What happens when a small business needs to scale the reach of its sales force? Can you reach a larger prospect base and still make sure your sales process has a personal touch? How do you scale “personal?”

It’s one of the biggest yet most rewarding challenges in small and medium size businesses. The key lies in empowering your salespeople’s best intentions.

Expectations and implications

Large, stable enterprises can afford to have huge sales teams that meet the needs of prospects across industries and regions. They can maintain a ratio of salespeople to prospects that makes personalized service affordable and even efficient.

But when small companies are growing fast, things are rarely this neat. The existing sales team often has to over-extend itself just to keep up with all the new prospects they’re pursuing. More importantly, the company likely hasn’t built up enough brand equity to start resting on its laurels either.

It’s an incredible amount of pressure on scarce resources at a time when the success of any relationship still hinges on the relevance of the proposal being submitted. Your prospects are still thinking:

  • “How specifically relevant is this offer to us?”
  • “What’s the one thing this little company can offer that no one else can?”
  • “Have they shown that they actually know who I am?”
  • “Are they a mature enough organization to handle my business?”

Operationalizing the ‘personal’

Scale is hard because your salespeople have to make a bigger impact in a smaller amount of time, serving more people than they would have just a few months ago.

But it’s important to remember that even though your sales team may have spent more time focusing on a prospect when the business was smaller, it’s not like they were doing it efficiently. They still had to spend a fair chunk of time doing their homework and drafting the right proposal.

Really, the major challenge of growth is replacing your inefficient, small company processes without losing the small company feeling.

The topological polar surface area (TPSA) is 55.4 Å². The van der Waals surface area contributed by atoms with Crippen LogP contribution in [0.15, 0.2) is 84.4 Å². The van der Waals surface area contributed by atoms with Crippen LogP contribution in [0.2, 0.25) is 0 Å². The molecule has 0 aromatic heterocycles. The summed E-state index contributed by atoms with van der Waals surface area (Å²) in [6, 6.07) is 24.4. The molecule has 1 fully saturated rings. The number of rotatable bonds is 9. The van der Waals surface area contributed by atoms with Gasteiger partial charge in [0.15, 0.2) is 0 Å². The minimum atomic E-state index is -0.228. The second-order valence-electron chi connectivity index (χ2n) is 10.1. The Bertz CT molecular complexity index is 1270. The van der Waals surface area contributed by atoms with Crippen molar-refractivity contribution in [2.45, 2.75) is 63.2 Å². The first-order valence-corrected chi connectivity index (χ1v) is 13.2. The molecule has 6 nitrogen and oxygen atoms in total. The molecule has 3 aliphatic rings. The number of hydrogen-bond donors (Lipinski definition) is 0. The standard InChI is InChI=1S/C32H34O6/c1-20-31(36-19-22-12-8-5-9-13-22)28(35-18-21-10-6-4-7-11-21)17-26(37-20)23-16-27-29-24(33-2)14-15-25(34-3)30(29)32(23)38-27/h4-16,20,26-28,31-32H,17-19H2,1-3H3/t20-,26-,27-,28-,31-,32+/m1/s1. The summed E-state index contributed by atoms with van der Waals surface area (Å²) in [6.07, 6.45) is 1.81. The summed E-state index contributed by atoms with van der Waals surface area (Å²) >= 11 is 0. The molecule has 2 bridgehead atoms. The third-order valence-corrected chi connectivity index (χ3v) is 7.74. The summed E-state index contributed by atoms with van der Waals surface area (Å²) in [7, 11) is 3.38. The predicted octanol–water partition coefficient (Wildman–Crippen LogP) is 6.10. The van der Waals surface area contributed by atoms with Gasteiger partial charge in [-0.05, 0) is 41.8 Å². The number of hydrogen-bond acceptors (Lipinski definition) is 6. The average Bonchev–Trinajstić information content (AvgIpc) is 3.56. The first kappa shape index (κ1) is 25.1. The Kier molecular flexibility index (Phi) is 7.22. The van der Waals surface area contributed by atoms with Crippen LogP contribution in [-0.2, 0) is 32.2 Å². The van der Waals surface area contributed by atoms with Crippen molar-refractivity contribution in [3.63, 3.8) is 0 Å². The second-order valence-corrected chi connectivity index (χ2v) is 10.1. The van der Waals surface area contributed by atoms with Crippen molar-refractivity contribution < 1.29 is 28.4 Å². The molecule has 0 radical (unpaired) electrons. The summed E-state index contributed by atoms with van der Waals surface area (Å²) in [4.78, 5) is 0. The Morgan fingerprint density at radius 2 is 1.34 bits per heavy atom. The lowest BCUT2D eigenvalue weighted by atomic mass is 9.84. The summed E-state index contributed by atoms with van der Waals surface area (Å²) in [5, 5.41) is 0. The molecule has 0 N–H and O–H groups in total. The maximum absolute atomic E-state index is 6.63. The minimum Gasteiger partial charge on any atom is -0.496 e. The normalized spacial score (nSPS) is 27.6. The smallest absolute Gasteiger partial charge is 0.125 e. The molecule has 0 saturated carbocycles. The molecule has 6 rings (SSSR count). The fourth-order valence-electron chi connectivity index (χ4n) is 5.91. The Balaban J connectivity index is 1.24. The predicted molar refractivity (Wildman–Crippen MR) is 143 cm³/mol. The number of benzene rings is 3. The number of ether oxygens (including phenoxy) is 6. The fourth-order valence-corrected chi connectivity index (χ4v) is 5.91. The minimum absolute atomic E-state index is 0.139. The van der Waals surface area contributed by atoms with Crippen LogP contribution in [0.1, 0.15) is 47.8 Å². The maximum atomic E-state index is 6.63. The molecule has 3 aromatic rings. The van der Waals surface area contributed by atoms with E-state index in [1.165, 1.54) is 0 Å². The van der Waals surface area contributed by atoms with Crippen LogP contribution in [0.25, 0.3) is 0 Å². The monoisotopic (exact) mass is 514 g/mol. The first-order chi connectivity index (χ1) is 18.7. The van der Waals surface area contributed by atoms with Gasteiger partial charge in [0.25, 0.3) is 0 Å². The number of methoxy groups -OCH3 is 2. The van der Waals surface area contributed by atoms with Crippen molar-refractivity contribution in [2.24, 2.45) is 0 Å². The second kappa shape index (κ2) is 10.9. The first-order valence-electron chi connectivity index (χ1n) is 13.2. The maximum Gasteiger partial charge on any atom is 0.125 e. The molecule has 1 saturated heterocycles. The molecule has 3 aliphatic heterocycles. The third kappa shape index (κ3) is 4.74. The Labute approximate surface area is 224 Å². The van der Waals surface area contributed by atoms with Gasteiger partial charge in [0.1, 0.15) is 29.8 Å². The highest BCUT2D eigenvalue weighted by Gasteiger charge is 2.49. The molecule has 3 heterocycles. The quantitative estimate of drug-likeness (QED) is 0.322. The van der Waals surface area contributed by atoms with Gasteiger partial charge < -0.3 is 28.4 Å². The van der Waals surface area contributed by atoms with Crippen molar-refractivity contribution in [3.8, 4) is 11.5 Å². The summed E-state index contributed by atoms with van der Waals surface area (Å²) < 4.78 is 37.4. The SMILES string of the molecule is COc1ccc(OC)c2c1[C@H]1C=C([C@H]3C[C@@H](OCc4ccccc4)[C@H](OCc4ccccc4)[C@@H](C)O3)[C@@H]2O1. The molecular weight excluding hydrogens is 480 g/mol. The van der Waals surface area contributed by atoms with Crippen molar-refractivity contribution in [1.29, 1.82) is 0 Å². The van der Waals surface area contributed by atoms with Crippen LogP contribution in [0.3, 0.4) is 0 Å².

To give your sales team more time to spend with prospects, look for ways to cut the amount of time they spend doing anything else.

If your workflow for drafting, reviewing and submitting a proposal is a slow, paper-based slog – that’s what you need to fix. If it takes them ages to find and file their paperwork – give them better ways to manage that information. If they’re practically rewriting whole proposals from scratch, make sure they can easily customize existing drafts.

Even the tiniest inefficiencies add up. The average American worker with an inefficient shared central printer spends three extra minutes a day just waiting for documents to print. If you just got rid of the old document processes that get in their way, you’d be able to give each one each salesperson thirteen extra hours to personalize their proposals.

After that, you can give them powerful new ways to personalize their proposals and automate the admin. Like Apple® AirPrint™, an easy way to print from mobile devices. Or ConnectKey®, which lets sales people scan directly into cloud services like Evernote or GoogleDrive – then assemble new proposals from these assets. (It also supports custom and ‘favorite’ workflow recipes that sales people love once they discover – but that’s for another time).

This stuff matters. Because, when you were a small business, you could get away with adding a personal touch even if you did it in an inefficient way. But as your business scales, so do its inefficiencies. And if you aren’t careful, those inefficiencies will strangle your sales team’s ability to personalize – when their success depends on a personal touch the most.

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